Apple’s rumored third iPad Pro could be more powerful than its M2 MacBooks
Rumors hinting at the development of two OLED iPad Pros have been swirling for a number of months, but we’re now hearing that Apple is working on a third OLED iPad Pro model that could blow its siblings – and its competitors – out of the water .
According to serial Apple leaker Revegnus (opens in new tab)this new iPad Pro will be the largest and most powerful iPad model ever, boasting a massive 14.1-inch display and a super-fast M3 Pro chipset.
Yes, you read that right: Apple’s top-tier iPad Pro will reportedly rival its current best MacBooks – and the upcoming MacBook Air (2023) – in the power department. And it’ll do so by using an advanced cooling system rather than noisy fans, too.
TechSmart (opens in new tab) notes that this M3 Pro processor could be limited so as not to put too much strain on the iPad’s cooling system – meaning the new device won’t quite match the next MacBook Pros for power, despite sharing the same chipset – but the thought of Apple Releasing a tablet that offers more power than today’s best laptops is extremely exciting.
The 14.1-inch iPad will have an M3 Pro.Apple is crazy!!!They are building a monster👽iPadOS will also get a big updateMany features from macOS are coming to iPadOS pic.twitter.com/Z5sYw7ACfBMay 2, 2023
If indeed this monster-sized iPad Pro does see the light of day, it would surely have to run a modified (read: MacOS-style) version of iPadOS 17, making the experience of using Apple’s best iPad more akin to the experience of using its best MacBooks.
Bigger screen, bigger price
Naturally, having the MacBook experience in the palm(s) of your hand will inevitably come at the expense of your wallet. Apple’s successors to the iPad Pro 12.9 (2022) and iPad Pro 11 (2022) are already rumored to cost more than certain MacBook Pro models, so this 14.1 inch iPad Pro will demand even deeper pockets.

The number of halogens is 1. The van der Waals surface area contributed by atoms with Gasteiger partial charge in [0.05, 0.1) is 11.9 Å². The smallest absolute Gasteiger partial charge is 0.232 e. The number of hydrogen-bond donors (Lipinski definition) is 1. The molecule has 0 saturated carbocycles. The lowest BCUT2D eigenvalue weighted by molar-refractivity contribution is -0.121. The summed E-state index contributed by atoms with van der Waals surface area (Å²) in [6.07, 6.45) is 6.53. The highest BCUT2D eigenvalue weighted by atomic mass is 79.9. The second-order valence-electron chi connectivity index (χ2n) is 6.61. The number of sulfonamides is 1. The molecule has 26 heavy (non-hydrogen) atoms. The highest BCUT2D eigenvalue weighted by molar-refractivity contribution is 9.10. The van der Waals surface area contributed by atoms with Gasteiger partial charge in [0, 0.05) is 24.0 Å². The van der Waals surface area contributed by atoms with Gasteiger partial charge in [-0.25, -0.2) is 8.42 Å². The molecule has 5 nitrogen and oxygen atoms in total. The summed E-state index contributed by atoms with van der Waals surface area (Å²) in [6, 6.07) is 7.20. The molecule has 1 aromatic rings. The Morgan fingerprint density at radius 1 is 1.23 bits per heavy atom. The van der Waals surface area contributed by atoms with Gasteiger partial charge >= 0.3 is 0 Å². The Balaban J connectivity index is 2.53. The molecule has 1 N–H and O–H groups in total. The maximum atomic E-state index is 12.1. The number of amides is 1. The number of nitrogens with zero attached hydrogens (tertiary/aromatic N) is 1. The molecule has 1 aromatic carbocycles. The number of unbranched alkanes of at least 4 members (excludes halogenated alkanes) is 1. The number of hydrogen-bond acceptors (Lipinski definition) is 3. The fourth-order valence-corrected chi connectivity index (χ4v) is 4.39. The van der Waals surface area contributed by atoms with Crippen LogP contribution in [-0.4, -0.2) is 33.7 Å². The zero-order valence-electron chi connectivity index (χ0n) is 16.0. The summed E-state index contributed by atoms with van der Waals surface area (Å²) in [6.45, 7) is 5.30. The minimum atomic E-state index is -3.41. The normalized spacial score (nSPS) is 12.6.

How deep, you ask? Well, given that the next 13-inch iPad Pro is expected to start at approximately $1,800 (around £1,500 / AU$2,700), logic suggests that Apple’s mega-sized model could demand figures as high as $2,000 (£1,600 / $2,900).
Why so expensive? All three iPad Pro tablets are strongly rumored to feature ‘tandem’ OLED displays – which could help them match the best OLED TVs in terms of brightness and increase the life of their respective screens – but these panels reportedly cost twice as much to produce as the mini-LED panels currently used in today’s top-of-the-range iPads.
It figures, then, that Apple would look to offload these additional costs onto consumers. Whether those consumers are willing to part with a small fortune in exchange for a big iPad, though, is an altogether larger question.
Apple’s range of OLED-equipped iPad Pros is expected to hit shelves in 2024, but we wouldn’t take that prediction as gospel given the level of technology we’re talking about here. Before that, the company could debut another new iPad Pro (2023) alongside the iPhone 15 line.